Be still and silent.

disturbances

I have my parents to thank for this.  When I was a baby, if I cried for no reason my mother could find, she turned up the stereo and let me cry until I got tired and fell asleep.  When we went camping, while my older brother was still traveling with us, I slept in the cab of the truck, where the music blared from door speakers until the wee hours.  My parents and their friends continued drinking and talking loudly.  Falling asleep was my only option.

I can’t abide silence.  I lived in a small town here in Mexico for a time, where I had a bakery.  I shared a small house with my partner, both of us in one room.  He had to learn to sleep with the TV on.  I compromised and left the volume low.

I’ve always been energetic, antsy, nervous.  I’ve always got several things going at once.  My friends always remark that I can’t sit still for a visit.  I get up to check something on the computer.  I need a glass of water.  Oh, you have to see this…now where did I put it?

I can’t abide immobility.  I had hip surgery a few years ago, and couldn’t get out of bed except to go to the bathroom, and I was out of my mind after a few days.  I have stood up for various reasons three times while writing this.

The question often comes up: What is your writing ritual?  I’ve seen many respond that they need to be in a quiet space, no distractions, maybe even a Do Not Disturb sign on the door (or an understanding with family/housemates.)  I have no such illusions.  First, we are three living in close quarters here, and while writing this I’ve been drawn into conversation four times so far, even though I’ve got my headphones on.  (Five times now.  One moment, please.)

So, my writing ritual:  Open Word document, something to drink (beer, water, juice, coffee), perhaps a snack.  Washing machine running on the patio, dinner in various stages of preparation in the kitchen, music emanating from my computer (mostly Joni Mitchell for the past month or so.)  I hop, skip, jump between the three for the next few hours.

My question:  What are your rituals?  What do you need to do the things you love to do, be it writing, reading, watching a movie, preparing for the day?

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12 Responses to Be still and silent.

  1. Sylvia Hivén says:

    White wine. And then I trick myself into thinking that its too late to write, and that I really should go to bed. Kinda like making it a guilty pleasure. Works every time 😀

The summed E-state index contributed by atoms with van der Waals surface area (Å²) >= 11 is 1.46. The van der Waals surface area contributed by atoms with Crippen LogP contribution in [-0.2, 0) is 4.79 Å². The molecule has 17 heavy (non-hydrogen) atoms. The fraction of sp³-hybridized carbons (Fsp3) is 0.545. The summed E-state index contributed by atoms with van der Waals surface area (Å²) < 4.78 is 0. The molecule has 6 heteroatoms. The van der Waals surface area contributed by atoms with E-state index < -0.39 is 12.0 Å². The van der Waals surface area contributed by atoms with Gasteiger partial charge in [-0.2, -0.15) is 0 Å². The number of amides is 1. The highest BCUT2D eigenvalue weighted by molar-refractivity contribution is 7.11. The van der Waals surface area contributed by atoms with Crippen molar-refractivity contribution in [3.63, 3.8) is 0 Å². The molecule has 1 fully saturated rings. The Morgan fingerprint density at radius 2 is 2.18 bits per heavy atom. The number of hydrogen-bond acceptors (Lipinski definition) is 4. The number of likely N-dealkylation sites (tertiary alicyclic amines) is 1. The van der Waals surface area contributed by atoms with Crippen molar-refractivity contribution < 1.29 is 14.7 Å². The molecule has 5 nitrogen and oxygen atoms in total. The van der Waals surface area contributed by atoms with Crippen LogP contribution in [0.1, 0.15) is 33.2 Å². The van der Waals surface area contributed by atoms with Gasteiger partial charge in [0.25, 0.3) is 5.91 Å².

2. CJ Jessop says:

    I can cope with background noise, just not music and especially not music with words. Repetitive sound gets under my skin and distracts me, but I can write if the TV is on or if people are talking, or the white-noise of the air-conditioning.

    Like right now, my other half is lying next to me in bed, watching Japanese anime with subtitles. I can’t tell what they’re saying, so I can tune it out.

    My ideal conditions are first thing in the morning, a cool room and a cup of coffee. I can usually get a couple of hour of solid writing in then.

  3. ashleycapes says:

    I’m a bit like you, George, I need sound a lot of the time and work best with music. Optimal is if I have instrumental or lyrics I know inside out. Often music with lyrics that are new to me can be hard, but new instrumental music is no probs.

    I find the music blocks out incidental sounds and helps me zone out from the world around me.

    Prince and Charles Mingus are two guys who got me through/into one project late last year.

    • Prince and Mingus are great choices. Occasionally I find the lyrics distracting when I hit a rough patch in a story, so I usually switch to Brubeck.

      • ashleycapes says:

        Fantastic – I love Brubeck – have you heard his ‘Jazz Impressions of Japan’? One of my favourites, such an amazing album that one.

        • I’m sure I’ve heard bits of it. Sometimes I put on a Brubeck mix from Youtube and let it run while I’m writing or otherwise occupied on the computer. I’ll definitely look for it. Thanks for the tip.

  4. Let me see, rituals to write … Nope, sorry, still don’t have any. 😛

  5. Free Falconer says:

    There is something horribly wrong with me – I have no writing ritual. I get on my laptop or my PC and I write. Noisy, quiet, with a drink, without one, morning, afternoon, midnight. Sitting on the couch, at a desk – occasionally at a picnic table in a park, or in a fast food restaurant or cafe. Sometimes I get out of bed to write because I am writing in my head and cannot sleep.
    I don’t get writer’s block either. I just write something else or edit. I get STUCk sometimes with a particular story – if it is a book I write a different part, if it is a short story I put it in my To Work On file with a note as to where and how I got stuck. Sooner or later I get back to it and work it out.
    Mind you, none of this counts for anything until – and unless – I get published.
    BRIAN: You are all different!
    CROWD (in unison): We are all different!
    WEEDY MAN: I’m not
    (Life of Brian)

  6. Hello, Free. Thanks for stopping by.

    I know that not everybody has rituals, and if you can write wherever, whenever, whatever the world around you has in store for you, well, you’re ahead of the game.

    As long as you’re writing. 🙂

  7. Karen Burwell says:

    Rituals, no. i just sit down and start typing. (who was it who said, “Just open a vein…”). When I get stuck in a story, I set it aside until it starts telling me where it wants to go next. I work on something different in the meantime. I don’t frame/outline; I let the story lead. A few years back, I thought I could only create in longhand. Then we got a computer. WOW! I can almost type fast enough…definitely faster than longhand.

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